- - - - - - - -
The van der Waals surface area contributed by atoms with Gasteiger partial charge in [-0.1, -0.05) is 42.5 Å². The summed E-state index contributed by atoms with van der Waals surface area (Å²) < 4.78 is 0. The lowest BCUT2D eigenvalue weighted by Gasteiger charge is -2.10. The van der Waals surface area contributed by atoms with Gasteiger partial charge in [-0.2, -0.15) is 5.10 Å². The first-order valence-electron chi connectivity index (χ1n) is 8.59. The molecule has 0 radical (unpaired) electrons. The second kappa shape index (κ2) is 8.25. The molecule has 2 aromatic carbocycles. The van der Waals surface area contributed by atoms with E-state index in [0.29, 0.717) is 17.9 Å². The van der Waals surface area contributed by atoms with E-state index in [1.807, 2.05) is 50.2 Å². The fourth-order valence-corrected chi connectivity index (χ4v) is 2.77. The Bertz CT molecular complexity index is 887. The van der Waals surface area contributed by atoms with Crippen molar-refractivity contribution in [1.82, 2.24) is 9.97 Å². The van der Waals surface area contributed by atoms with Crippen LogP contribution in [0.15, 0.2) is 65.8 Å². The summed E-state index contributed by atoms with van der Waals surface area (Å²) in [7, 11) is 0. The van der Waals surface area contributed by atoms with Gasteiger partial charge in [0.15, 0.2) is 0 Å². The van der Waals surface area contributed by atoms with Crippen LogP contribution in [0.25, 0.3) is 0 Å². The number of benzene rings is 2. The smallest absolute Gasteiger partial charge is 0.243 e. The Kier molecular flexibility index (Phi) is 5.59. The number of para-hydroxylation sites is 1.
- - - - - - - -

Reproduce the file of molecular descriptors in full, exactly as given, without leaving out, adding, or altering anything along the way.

The van der Waals surface area contributed by atoms with Gasteiger partial charge in [-0.1, -0.05) is 42.5 Å². The summed E-state index contributed by atoms with van der Waals surface area (Å²) < 4.78 is 0. The lowest BCUT2D eigenvalue weighted by Gasteiger charge is -2.10. The van der Waals surface area contributed by atoms with Gasteiger partial charge in [-0.2, -0.15) is 5.10 Å². The first-order valence-electron chi connectivity index (χ1n) is 8.59. The molecule has 0 radical (unpaired) electrons. The second kappa shape index (κ2) is 8.25. The molecule has 2 aromatic carbocycles. The van der Waals surface area contributed by atoms with E-state index in [0.29, 0.717) is 17.9 Å². The van der Waals surface area contributed by atoms with E-state index in [1.807, 2.05) is 50.2 Å². The fourth-order valence-corrected chi connectivity index (χ4v) is 2.77. The Bertz CT molecular complexity index is 887. The van der Waals surface area contributed by atoms with Crippen molar-refractivity contribution in [1.82, 2.24) is 9.97 Å². The van der Waals surface area contributed by atoms with Crippen LogP contribution in [0.15, 0.2) is 65.8 Å². The summed E-state index contributed by atoms with van der Waals surface area (Å²) in [7, 11) is 0. The van der Waals surface area contributed by atoms with Gasteiger partial charge in [0.15, 0.2) is 0 Å². The van der Waals surface area contributed by atoms with Crippen LogP contribution in [0.25, 0.3) is 0 Å². The number of benzene rings is 2. The smallest absolute Gasteiger partial charge is 0.243 e. The Kier molecular flexibility index (Phi) is 5.59. The number of para-hydroxylation sites is 1.